“Body and soul, we women are only slaves. The married actress can’t even sign a contract without her husband’s consent. The widow can’t take a flat without the aid of a male relative. And in the family council we are entirely ignored. We can’t even open a bank account, nor touch an inheritance, nor choose the teachers of our own children. Our dowries pass to our husbands the moment we marry. I may have a million a year of my own, but as a wife I must needs go to my husband for every dollar I want. Is this just or fair in 1921?” [8]

The Marquesa del Ter addressing the Queen of Spain, quoted by the New York Times Book Review and Magazine (1 May 1921)

Because of her extensive knowledge of language and international affairs, the Marquesa was selected as the Spanish delegate to the 1920 International Alliance Congress of Women’s Suffrage held in Geneva, Switzerland. She spoke as the Spanish representative at the Union des Femmes de France in Paris,[5] at the Paris International Congress of 1926,[6] and then in 1927 at the Women's International Alliance Congress for Peace, in Amsterdam.[5] During the collection of materials on international law and their impact on women's citizenship, undertaken by Doris Stevens and Alice Paul for the Pan American Union and League of Nations, the Marquesa was one of the feminists who assisted the duo in their efforts to compile information on the laws of each country.[14] The report would ultimately lead to the first international agreement ever adopted concerning women's rights, albeit only for member states of the Pan American Union.[15]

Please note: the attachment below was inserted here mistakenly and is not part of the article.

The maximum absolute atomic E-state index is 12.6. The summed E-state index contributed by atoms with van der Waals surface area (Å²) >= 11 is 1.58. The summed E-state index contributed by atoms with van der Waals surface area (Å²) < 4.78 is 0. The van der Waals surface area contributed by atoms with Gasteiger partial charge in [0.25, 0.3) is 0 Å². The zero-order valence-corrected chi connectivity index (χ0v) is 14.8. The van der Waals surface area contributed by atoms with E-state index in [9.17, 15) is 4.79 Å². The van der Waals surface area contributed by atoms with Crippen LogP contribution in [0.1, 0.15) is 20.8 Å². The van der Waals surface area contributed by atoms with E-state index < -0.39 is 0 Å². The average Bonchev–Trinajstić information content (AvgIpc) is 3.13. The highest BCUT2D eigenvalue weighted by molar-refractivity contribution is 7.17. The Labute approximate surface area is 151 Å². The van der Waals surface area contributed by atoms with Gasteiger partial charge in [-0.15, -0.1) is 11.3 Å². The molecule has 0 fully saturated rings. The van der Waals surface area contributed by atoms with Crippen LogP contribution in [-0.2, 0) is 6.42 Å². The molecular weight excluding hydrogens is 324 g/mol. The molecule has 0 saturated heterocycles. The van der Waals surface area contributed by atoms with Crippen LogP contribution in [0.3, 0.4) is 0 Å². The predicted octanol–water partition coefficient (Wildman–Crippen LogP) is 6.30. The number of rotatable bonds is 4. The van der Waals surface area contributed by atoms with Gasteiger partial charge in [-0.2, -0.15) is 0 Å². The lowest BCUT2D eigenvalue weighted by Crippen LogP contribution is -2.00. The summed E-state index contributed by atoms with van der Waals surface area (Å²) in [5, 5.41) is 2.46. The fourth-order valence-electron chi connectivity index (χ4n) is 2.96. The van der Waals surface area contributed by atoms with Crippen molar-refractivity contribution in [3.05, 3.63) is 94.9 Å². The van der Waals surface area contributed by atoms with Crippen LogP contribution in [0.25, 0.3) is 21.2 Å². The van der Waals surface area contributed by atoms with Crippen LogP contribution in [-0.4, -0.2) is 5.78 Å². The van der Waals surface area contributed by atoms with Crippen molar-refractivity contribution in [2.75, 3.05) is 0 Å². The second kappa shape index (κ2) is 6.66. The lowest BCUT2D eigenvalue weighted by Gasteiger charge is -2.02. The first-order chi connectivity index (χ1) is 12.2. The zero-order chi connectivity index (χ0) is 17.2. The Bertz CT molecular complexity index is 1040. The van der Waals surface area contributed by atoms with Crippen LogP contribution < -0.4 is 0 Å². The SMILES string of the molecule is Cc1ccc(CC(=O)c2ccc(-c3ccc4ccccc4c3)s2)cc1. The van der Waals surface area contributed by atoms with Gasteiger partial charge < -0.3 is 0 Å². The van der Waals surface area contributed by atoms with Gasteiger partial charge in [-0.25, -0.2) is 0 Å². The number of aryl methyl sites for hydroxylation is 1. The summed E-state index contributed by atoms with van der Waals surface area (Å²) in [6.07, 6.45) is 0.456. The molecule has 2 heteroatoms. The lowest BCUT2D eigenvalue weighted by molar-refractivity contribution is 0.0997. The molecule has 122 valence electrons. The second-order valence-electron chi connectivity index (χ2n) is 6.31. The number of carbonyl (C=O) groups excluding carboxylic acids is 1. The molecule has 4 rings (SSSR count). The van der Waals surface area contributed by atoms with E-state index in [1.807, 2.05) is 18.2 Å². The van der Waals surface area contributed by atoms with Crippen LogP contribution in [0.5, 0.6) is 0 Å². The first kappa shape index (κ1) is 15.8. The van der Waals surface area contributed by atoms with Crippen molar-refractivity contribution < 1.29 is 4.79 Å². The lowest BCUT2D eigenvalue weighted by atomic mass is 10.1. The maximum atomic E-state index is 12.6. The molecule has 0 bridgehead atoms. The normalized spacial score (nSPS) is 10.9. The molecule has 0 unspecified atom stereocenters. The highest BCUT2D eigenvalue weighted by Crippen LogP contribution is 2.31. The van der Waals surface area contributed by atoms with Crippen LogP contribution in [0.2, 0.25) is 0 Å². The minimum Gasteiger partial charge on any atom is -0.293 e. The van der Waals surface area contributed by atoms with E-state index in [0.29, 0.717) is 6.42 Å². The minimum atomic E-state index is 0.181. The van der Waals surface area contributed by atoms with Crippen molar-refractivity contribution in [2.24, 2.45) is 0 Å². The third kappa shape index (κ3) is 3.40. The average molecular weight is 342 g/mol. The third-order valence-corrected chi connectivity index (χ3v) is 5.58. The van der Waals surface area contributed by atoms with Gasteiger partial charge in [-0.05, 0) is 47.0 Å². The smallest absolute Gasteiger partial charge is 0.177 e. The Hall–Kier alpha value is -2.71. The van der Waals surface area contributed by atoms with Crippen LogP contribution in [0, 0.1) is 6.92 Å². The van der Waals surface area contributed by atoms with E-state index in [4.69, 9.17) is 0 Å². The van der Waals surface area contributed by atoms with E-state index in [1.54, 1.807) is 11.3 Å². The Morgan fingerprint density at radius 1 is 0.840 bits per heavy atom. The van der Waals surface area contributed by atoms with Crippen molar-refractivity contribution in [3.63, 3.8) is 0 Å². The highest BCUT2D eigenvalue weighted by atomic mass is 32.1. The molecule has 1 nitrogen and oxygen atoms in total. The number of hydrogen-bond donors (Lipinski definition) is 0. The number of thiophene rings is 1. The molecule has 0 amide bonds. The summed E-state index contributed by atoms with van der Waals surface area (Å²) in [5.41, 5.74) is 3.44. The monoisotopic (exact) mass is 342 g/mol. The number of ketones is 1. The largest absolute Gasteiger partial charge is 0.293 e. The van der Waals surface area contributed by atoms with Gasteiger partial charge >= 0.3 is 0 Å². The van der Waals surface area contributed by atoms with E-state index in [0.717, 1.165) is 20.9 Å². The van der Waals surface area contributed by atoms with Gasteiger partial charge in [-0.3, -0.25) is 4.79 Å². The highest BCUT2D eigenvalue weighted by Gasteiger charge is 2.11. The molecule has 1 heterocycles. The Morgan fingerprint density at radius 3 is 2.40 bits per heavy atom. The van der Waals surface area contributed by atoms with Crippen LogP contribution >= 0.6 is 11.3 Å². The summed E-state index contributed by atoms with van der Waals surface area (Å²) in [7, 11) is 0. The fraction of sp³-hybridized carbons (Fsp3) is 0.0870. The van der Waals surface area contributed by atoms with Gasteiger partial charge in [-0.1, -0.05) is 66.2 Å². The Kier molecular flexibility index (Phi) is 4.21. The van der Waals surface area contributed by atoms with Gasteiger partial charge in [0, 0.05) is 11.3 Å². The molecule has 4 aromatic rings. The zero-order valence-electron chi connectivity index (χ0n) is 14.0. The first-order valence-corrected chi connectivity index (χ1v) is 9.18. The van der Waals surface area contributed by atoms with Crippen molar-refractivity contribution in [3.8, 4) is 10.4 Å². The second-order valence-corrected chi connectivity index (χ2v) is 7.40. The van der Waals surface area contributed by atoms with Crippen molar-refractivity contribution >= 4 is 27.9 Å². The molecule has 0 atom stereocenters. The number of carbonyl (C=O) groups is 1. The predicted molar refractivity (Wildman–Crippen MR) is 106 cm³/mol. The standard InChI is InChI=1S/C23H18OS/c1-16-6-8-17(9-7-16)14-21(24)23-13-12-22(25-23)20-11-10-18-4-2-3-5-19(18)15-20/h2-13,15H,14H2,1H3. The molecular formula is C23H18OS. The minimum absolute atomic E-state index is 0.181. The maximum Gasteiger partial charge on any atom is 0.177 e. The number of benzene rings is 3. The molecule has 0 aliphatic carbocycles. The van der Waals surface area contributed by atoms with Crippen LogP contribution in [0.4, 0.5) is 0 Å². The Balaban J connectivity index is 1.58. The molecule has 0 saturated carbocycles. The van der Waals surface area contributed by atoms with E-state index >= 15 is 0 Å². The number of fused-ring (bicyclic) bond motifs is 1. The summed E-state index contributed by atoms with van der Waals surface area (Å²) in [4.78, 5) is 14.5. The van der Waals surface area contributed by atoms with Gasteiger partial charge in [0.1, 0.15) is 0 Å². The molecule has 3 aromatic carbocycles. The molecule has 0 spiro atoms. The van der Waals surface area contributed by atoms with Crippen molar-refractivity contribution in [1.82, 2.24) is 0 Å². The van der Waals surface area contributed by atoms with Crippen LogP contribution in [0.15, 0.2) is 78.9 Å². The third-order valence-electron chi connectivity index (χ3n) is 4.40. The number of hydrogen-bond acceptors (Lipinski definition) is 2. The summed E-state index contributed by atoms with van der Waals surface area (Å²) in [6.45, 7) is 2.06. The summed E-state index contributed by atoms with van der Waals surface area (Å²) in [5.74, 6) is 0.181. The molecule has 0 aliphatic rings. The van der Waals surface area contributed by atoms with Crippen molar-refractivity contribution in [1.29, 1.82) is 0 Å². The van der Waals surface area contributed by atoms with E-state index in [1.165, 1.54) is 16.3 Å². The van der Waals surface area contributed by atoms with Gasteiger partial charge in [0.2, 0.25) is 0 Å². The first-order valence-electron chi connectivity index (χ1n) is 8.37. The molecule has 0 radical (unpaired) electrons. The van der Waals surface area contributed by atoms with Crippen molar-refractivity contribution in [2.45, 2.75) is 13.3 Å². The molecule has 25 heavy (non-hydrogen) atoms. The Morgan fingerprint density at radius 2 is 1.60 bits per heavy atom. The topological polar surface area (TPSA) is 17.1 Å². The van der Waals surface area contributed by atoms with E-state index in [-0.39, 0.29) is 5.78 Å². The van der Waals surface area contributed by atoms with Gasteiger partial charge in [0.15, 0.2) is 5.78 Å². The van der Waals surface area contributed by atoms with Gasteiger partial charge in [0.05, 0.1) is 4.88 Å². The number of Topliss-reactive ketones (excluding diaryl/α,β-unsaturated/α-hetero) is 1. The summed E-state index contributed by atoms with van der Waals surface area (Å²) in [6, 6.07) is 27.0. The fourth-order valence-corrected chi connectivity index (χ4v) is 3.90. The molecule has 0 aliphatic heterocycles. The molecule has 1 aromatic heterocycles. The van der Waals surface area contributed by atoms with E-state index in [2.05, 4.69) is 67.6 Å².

She founded the National Council of Spanish women, served as vice-president of the Crusade of Spanish Women, and was a member of the Iberian Society of Natural Sciences and the Royal Madrid Economic Society.[5]

After several years in Spain, the couple returned to London,[1] where the Marquesa died on 29 April 1936 and was buried on 2 May 1936 at Windsor Cemetery.[16] Posthumously, her music collection of 30 volumes was presented to the National Library of Portugal. The collection contained music for voice and piano sonatas featuring Beethoven, Haydn and several French composers.[6] A historical novel, written by Isabel Lizarraga called Cándida in 2012 recounts the stories of early Spanish feminists and includes depictions of the Marquesa. [17]



  1. ^ a b c d e El Maestrazgo Carlista 2009.
  2. ^ Rovira i Gómez 2008.
  3. ^ "Scheurich, Lilly Rose". FreeBMD. ONS. Retrieved 3 March 2016.
  4. ^ "De Morella, Ramon Alexander L.C.(Count)". FreeBMD. ONS. Retrieved 3 March 2016.
  5. ^ a b c d e f The Times & 8 May 1936, p. 18.
  6. ^ a b c Rádio e Televisão de Portugal 2006.
  7. ^ Branciforte 2012, p. 17.
  8. ^ a b c Phayre 1921, p. 69.
  9. ^ Drexel 1920, p. 25.
  10. ^ Wanatah Mirror 1919, p. 7.
  11. ^ The Indiana Gazette 1926, p. 16.
  12. ^ New York Tribune 1920, p. 10.
  13. ^ Oakland Tribune 1926, p. 17.
  14. ^ Lee 1929, p. 2.
  15. ^ 1933 resolutions 2015.
  16. ^ The Times & 2 May 1936, p. 1.
  17. ^ Pico 2014.